A time series decomposition of our data revealed strong seasonal variations and high nonlinearity in daily discharge patterns. There was a defined weekly pattern–discharge from ward peaked on Fridays and dropped significantly on weekends (see

We describe the following diverse methods that are applicable to forecasting under complex data dynamics: (1) ARIMA, (2) autoregressive moving, (3) forecasting using kNN discharge patterns, (4) RF, and (5) SVR. Autoregressive methods model the temporal linear correlation between nearby data points in the time series. Nearest patterns lift this linearity assumption and assumes that short periods form repeated patterns. Finally, RF and SVR look for a nonlinear functional relationship between the future outcomes and descriptors in the past.

Mean admissions and discharges per day from ward.

Time series of monthly discharges from ward.

Time-series forecasting methods can analyze the pattern of past discharges and formulate a forecasting model from underlying temporal relationships [_{t}, as a linear combination of previous discharges. On the other hand, moving averages models characterize as linear combination of previous forecast errors. For ARIMA model, the discharge time series is made stationary using differencing. Let

Classical ARIMA model.

Dynamic regression techniques allow adding additional explanatory variables, like day of the week and number of current patients in the ward, to autoregressive models. The autoregressive moving ARMAX modifies ARIMA model by including depending external variable _{t} at time _{t} using features from the hospital database.

ARIMA model with exogenous variable xt.

The kNN algorithm takes advantage of the locality in data space. We assume that the next-day discharge depends on the discharges happening in previous days. Using kNN principles, we can do a regression to forecast the next-day discharge. Let _{d} represent number of discharges on the current day: _{d+1}, we look at the discharges over the past _{d-p}: _{d}]. Using Euclidean distance metric, we find _{d+1}, is calculated as a measure of the next-day discharges of the _{match})_{i}_{d-7}: _{d}] results in 3 matches from the training data. For simplicity, we have plotted the matched patterns alongside disch_vec, although they had occurred in the past. The next-day forecast _{d+1} becomes a measure of (_{match})_{i}, where (_{match})_{i}^{th}term of each of the matched patterns [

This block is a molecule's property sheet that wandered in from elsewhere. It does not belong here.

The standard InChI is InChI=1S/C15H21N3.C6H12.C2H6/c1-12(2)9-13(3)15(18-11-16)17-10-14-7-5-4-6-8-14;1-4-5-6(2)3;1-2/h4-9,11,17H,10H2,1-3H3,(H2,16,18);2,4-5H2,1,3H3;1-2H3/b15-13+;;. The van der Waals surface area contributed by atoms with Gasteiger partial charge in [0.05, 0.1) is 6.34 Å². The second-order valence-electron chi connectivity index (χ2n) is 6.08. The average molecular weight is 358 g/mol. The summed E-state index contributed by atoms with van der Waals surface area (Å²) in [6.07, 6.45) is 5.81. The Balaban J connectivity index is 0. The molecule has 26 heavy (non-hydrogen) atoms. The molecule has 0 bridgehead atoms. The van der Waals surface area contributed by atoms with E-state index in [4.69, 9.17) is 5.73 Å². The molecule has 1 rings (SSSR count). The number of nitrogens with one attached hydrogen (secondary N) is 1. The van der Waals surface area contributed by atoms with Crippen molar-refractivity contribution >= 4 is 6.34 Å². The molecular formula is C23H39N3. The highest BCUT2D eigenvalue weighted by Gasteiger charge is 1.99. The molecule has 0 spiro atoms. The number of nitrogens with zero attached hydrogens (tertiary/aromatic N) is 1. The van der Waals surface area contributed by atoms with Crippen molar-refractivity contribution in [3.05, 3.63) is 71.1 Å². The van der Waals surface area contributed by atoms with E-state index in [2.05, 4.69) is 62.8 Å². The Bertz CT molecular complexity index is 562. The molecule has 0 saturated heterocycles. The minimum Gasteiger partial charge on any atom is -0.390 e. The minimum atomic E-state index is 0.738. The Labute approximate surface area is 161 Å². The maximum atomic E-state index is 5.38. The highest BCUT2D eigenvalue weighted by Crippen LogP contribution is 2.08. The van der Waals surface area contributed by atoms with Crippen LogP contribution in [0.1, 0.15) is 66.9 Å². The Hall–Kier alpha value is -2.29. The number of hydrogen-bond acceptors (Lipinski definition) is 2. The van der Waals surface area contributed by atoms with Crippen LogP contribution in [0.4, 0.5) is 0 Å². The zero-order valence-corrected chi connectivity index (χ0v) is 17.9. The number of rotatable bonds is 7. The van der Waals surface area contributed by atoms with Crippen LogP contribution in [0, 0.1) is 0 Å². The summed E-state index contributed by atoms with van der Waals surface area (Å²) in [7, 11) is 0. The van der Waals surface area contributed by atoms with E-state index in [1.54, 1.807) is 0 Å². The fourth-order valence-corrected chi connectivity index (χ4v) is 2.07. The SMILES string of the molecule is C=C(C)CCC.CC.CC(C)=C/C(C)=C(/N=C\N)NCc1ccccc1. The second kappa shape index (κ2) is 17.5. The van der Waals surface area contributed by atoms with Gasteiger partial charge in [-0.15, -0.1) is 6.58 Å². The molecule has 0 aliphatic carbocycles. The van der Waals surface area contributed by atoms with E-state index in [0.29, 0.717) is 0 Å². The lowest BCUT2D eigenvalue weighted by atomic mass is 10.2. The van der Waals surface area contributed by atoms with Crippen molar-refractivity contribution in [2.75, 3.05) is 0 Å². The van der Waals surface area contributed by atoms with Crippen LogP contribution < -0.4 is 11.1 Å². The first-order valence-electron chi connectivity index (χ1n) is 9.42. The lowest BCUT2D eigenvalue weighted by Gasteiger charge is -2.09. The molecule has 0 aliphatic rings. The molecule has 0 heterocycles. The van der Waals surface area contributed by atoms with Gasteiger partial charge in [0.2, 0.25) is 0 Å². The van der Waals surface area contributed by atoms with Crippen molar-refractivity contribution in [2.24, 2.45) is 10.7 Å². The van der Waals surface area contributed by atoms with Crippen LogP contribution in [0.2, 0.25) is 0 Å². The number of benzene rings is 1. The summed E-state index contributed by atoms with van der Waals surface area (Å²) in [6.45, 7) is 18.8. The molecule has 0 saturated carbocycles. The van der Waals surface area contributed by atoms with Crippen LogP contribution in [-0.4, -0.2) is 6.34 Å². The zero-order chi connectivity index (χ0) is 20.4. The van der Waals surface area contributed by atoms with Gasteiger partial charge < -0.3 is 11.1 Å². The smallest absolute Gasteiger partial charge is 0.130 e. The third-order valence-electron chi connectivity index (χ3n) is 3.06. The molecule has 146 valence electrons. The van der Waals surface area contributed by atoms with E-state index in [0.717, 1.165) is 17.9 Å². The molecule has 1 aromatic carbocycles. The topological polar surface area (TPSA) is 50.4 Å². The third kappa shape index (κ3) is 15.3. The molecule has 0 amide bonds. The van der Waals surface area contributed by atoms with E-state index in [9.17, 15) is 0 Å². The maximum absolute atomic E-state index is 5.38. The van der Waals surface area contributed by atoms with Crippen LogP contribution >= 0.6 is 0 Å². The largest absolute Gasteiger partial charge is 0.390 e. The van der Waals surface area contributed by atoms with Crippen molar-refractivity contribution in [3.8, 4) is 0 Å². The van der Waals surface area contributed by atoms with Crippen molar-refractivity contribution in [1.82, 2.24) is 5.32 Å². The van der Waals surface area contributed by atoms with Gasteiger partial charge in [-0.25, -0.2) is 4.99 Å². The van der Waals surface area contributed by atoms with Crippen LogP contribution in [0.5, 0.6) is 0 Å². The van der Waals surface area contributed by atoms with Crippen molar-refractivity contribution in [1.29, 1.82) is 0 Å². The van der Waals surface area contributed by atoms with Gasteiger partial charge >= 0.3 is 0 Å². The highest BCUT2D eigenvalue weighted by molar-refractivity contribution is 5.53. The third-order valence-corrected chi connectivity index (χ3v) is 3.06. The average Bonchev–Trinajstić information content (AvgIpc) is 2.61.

One popular method of calculating _{d+1} is by minimizing the weighted quadratic loss (_{i} takes values between 0 and 1, with ∑^{k}_{i=1}_{i}_{.} However, there are 2 main drawbacks making it less desirable for our data. First, the quadratic loss is sensitive to outliers. Second, a robust estimate of { _{i}} becomes difficult.

Our data contain significant noise, causing large variations in next-day forecasts of the _{t+1} by minimizing the robust loss (

k-nearest neighbor forecasting example with k=3 and

Calculating ŷd+1 by minimizing the weighted quadratic loss.

Scatterplot of next-day forecast using k-nearest neighbor for a given day. X-axis represents each matched nearest-neighbor pattern. Y-axis represents the next day forecast of that matched pattern.

Estimating ŷt+1 by minimizing the robust loss.

In this approach, we assume the next-day discharge as a function of historical descriptor vector: _{p}, the function is approximated as shown in _{p}| is the number of data point falling in region _{p}_{p}

The voting leads to great benefits: reduce the variations per tree. The randomness helps combat against overfitting. There is no assumption about the distribution of data or the form of the function (

Random forests formulation of next day discharges (y) from historical descriptors (x).

The historical descriptor vector _{1}, _{1}), (_{2}, _{2}), … (_{n}, _{n})}, where each _{i}ϵ ^{m} denotes the input descriptor for the corresponding next day forecast _{i}ϵ ^{1}, a regression function takes the form: _{i}= _{i}). SVR works by (1) mapping the input space of _{i} into a higher dimensional space using a nonlinear mapping function: ^{m} is the weights and ^{1}is the bias term. Vapnik [_{ϵ} tolerates errors that are smaller than the threshold:

In our work, we use an RBF kernel [

The SVR learning model.